Journal
                J Mov Disord
                J Mov Disord
                JMD
                Journal of Movement Disorders
                The Korean Movement Disorder Society
                2005-940X
                2093-4939
                October 2010
                30 October 2010
                : 3
                : 2
                : 45-47
                Affiliations
                Department of Neurology, Seoul National University Hospital, Seoul, Korea
                Author notes
                Corresponding author: Manho Kim, MD, PhD, Department of Neurology, Seoul National University Hospital, 101 Daehak-ro, Jongno-gu, Seoul 110-744, Korea, Tel +82-2-2072-2193, Fax +82-2-3672-7553, E-mail kimmanho@ 123456snu.ac.kr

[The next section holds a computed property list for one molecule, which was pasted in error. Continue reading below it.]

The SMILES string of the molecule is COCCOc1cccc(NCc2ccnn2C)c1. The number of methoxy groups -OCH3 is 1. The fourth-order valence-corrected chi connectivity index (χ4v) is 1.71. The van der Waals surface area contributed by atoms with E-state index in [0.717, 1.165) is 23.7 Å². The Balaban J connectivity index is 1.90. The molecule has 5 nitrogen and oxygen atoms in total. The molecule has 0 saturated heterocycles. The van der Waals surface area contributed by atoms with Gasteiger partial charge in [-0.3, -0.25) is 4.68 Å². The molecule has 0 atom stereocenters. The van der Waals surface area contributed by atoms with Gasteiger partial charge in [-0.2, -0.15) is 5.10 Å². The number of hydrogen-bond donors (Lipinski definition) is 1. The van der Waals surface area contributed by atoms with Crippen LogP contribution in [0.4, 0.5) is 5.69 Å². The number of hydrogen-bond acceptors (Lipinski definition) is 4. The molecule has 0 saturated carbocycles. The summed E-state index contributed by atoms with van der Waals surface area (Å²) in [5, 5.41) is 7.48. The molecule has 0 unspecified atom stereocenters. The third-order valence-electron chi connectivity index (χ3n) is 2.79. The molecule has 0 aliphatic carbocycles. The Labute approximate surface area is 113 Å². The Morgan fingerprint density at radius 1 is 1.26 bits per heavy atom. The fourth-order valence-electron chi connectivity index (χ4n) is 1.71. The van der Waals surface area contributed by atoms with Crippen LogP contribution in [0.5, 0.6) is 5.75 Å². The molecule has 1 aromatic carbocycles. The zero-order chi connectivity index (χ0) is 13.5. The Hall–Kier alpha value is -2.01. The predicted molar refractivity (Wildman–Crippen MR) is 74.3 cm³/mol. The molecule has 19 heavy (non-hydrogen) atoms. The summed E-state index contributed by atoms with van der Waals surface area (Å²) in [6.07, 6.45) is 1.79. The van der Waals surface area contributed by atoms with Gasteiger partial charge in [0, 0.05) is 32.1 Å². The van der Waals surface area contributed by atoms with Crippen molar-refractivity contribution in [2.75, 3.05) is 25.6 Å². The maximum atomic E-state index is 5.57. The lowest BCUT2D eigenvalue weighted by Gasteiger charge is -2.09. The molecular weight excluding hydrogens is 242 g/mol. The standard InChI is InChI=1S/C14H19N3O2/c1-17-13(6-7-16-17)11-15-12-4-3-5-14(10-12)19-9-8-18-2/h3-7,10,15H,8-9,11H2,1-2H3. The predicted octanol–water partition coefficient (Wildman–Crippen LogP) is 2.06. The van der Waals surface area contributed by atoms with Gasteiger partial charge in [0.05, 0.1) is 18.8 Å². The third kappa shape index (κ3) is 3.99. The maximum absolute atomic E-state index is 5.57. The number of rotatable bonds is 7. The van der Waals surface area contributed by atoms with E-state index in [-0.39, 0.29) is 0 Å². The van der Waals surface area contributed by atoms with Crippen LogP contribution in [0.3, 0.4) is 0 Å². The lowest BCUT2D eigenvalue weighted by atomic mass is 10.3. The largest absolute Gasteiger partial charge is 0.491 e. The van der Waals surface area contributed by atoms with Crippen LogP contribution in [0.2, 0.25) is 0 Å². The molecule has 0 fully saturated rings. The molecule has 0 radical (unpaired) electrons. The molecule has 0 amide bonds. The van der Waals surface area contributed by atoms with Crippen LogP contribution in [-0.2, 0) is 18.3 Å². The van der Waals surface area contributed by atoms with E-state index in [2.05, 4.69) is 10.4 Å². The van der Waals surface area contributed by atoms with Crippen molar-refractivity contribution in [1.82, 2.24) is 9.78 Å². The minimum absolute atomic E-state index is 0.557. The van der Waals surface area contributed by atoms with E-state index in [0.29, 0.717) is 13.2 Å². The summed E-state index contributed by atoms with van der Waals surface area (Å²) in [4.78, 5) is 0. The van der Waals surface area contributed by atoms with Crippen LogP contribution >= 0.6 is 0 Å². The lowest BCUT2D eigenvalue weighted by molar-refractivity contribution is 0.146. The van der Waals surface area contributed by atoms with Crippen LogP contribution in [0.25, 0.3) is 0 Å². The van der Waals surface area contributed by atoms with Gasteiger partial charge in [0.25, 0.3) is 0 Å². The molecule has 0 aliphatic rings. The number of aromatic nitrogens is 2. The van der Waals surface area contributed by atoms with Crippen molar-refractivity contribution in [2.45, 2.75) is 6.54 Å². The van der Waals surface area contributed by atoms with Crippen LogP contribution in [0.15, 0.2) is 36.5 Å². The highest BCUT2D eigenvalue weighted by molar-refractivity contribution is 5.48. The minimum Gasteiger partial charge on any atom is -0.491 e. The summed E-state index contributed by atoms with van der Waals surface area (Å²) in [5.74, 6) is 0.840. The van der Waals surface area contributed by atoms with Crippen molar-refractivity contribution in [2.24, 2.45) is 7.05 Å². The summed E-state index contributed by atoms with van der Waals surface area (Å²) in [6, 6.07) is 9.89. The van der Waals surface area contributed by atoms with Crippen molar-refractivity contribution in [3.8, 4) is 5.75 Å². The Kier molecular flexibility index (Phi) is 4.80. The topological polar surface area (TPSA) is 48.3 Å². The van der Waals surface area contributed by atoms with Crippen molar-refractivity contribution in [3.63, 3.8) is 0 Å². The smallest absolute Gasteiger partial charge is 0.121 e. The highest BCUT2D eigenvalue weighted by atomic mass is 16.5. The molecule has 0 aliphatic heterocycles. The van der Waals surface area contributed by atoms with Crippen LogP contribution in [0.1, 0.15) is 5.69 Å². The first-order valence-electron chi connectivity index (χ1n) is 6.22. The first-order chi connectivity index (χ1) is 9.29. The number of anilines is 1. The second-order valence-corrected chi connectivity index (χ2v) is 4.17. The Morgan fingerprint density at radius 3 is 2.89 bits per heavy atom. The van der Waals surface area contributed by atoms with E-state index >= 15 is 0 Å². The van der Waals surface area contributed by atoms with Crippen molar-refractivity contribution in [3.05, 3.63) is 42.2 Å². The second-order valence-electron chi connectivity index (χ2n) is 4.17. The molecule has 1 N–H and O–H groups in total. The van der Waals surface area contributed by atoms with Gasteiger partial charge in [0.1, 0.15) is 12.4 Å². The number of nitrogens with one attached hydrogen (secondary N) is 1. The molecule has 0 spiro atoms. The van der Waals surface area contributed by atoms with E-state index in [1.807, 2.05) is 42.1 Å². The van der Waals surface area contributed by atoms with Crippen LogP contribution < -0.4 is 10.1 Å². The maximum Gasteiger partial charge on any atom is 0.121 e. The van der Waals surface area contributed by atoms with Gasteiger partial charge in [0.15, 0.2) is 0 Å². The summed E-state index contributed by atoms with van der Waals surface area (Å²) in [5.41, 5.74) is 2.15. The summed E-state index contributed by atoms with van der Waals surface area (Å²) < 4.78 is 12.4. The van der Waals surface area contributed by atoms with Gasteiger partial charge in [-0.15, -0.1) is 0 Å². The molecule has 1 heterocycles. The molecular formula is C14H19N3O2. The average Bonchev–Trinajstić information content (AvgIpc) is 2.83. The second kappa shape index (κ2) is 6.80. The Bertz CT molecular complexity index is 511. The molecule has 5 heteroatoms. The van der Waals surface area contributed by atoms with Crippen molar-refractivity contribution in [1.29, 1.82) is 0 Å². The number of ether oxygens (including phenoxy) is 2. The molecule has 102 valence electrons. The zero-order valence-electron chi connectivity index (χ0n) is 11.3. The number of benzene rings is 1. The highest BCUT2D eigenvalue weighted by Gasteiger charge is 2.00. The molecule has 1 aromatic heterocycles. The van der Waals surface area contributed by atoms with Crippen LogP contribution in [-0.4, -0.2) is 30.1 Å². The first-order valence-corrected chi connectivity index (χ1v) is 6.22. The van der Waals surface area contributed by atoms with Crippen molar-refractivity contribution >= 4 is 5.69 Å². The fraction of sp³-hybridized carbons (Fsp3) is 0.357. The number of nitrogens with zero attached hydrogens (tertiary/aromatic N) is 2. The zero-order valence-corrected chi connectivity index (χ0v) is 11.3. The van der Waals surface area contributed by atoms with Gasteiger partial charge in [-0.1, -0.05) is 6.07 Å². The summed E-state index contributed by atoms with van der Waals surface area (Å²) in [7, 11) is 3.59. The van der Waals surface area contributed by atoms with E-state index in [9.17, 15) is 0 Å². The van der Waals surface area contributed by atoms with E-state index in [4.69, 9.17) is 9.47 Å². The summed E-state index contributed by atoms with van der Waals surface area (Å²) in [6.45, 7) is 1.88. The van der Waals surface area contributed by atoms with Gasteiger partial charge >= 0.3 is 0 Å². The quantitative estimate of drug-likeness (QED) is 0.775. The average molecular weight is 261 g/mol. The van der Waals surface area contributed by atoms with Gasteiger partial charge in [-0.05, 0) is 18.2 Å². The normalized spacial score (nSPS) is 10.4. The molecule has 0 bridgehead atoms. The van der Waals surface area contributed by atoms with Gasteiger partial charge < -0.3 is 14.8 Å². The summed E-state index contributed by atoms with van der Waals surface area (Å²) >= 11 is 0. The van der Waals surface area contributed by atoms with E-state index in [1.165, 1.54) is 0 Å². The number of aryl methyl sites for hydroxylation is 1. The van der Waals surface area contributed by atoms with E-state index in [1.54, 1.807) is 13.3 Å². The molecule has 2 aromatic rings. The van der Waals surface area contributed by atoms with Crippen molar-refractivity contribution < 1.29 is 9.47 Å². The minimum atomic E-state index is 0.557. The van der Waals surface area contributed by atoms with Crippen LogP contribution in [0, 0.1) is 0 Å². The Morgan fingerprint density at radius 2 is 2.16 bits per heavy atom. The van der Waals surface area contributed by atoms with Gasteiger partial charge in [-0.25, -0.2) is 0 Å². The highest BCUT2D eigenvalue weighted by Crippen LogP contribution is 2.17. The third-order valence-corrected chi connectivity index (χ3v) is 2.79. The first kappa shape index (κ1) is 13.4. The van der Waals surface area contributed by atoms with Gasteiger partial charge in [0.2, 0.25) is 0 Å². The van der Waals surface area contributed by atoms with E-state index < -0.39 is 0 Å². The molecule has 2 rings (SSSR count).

jmd-3-2-45-5
                10.14802/jmd.10012
                4027671
                Copyright © 2010 The Korean Movement Disorder Society

                This is an Open Access article distributed under the terms of the Creative Commons Attribution Non-Commercial License ( http://creativecommons.org/licenses/by-nc/3.0/) which permits unrestricted non-commercial use, distribution, and reproduction in any medium, provided the original work is properly cited.